Wednesday, June 16, 2021



Birds: Explore their Extraordinary World
by Miranda Krestovnikoff 
illustrated by Angela Harding
Bloomsbury, 2020
review copy provided by the publisher (thanks!)

This is a gorgeous oversized nonfiction picture book. Illustrated with fine art linocuts, the information is grouped by types of birds, by notable characteristics (feathers, beaks and eyes), then by nests, migration, songs, and extremes (cold and urban living). Within each category there are big subcategories, and then each subcategory has short example sections. For example, in the category SEABIRDS are the two subcategories Seabirds of warmer waters and Seabirds of colder waters. In Seabirds of colder waters the reader learns about Gulls, Great black-backed gulls, Kittiwakes, and Gannets. This is a great book for browsing. You'll definitely be drawn in by the illustrations and then you'll find yourself perusing the bite-sized text chunks. The only thing that would make it better would be an index.

Is it cheating to pair an entire book of poems? Bright Wings: An Illustrated Anthology of Poems About Birds, edited by Billy Collins and illustrated by David Allen Sibley is the most obvious pairing. Lots of fun poems plus gorgeous illustrations.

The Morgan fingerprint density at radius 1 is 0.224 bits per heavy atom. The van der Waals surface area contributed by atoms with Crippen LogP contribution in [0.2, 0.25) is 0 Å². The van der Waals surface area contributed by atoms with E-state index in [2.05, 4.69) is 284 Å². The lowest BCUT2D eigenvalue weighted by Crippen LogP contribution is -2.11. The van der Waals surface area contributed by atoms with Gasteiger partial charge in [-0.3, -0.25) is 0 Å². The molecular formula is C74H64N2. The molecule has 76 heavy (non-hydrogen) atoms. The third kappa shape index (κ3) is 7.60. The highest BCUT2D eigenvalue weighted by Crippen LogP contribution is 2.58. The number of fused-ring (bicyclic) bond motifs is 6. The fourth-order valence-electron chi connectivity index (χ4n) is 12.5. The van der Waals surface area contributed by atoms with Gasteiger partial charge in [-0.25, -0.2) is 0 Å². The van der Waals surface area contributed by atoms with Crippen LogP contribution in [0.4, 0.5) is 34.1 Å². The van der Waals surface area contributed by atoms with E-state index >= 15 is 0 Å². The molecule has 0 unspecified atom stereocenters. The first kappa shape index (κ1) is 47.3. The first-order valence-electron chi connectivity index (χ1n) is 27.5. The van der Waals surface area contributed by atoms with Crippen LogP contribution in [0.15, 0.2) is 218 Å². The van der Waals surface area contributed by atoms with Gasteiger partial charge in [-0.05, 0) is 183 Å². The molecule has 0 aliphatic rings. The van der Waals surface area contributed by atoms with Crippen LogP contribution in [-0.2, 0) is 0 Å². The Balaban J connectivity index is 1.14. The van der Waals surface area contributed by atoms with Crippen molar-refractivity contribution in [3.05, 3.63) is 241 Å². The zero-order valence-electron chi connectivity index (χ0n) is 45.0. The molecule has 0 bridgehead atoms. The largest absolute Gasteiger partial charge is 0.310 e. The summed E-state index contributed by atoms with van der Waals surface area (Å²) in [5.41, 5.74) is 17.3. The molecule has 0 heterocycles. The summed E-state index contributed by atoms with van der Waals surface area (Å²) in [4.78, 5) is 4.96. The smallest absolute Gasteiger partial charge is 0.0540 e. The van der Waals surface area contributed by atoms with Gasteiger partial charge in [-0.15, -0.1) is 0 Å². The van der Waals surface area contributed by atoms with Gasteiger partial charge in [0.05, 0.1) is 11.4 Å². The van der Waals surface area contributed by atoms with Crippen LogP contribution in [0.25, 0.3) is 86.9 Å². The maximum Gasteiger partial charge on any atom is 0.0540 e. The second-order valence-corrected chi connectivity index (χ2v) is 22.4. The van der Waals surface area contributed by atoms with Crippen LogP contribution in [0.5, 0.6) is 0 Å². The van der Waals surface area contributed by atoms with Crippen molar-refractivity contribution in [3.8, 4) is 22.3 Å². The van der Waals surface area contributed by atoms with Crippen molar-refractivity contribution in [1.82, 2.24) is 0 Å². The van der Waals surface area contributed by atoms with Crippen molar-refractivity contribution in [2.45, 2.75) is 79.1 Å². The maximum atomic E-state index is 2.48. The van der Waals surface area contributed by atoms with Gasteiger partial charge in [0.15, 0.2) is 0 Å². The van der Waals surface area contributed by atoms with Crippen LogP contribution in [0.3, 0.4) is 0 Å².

If it's cheating to pair a whole book, I'll choose the poem Bird-Understander by Craig Arnold. This poem about someone who notices a bird trapped in the terminal of the airport; someone who notices the wrong in the world and who is desperate to help, to right the wrong. Birding requires close observation. There's much to learn about the natural history of birds if you bother to look closely, but just like in life, the closer you look, the more you are likely to see all kinds of problems that need work.

One of the problems connected to birding is racism. If you want to dig in more deeply, here is the story of Christian Cooper and a link to the (free) comic he wrote about what happened to him in Central Park when he was birding last spring.

A video to share with students features Corina Newsome, who broke stereotypes associated with becoming an environmentalist. She is a woman of color who grew up in an urban environment but became a zookeeper who has worked with turkey vultures as an Ambassador Animal Keeper at the Nashville Zoo.


  1. Just requested both books and they're both available. Now to wait for them to appear at my library on the outside table in a pick-up bag. I'm so glad our libraries found a way to bring us books during the pandemic, but I'm so ready to go back inside the library!

    1. You will not be disappointed by either one! Enjoy!


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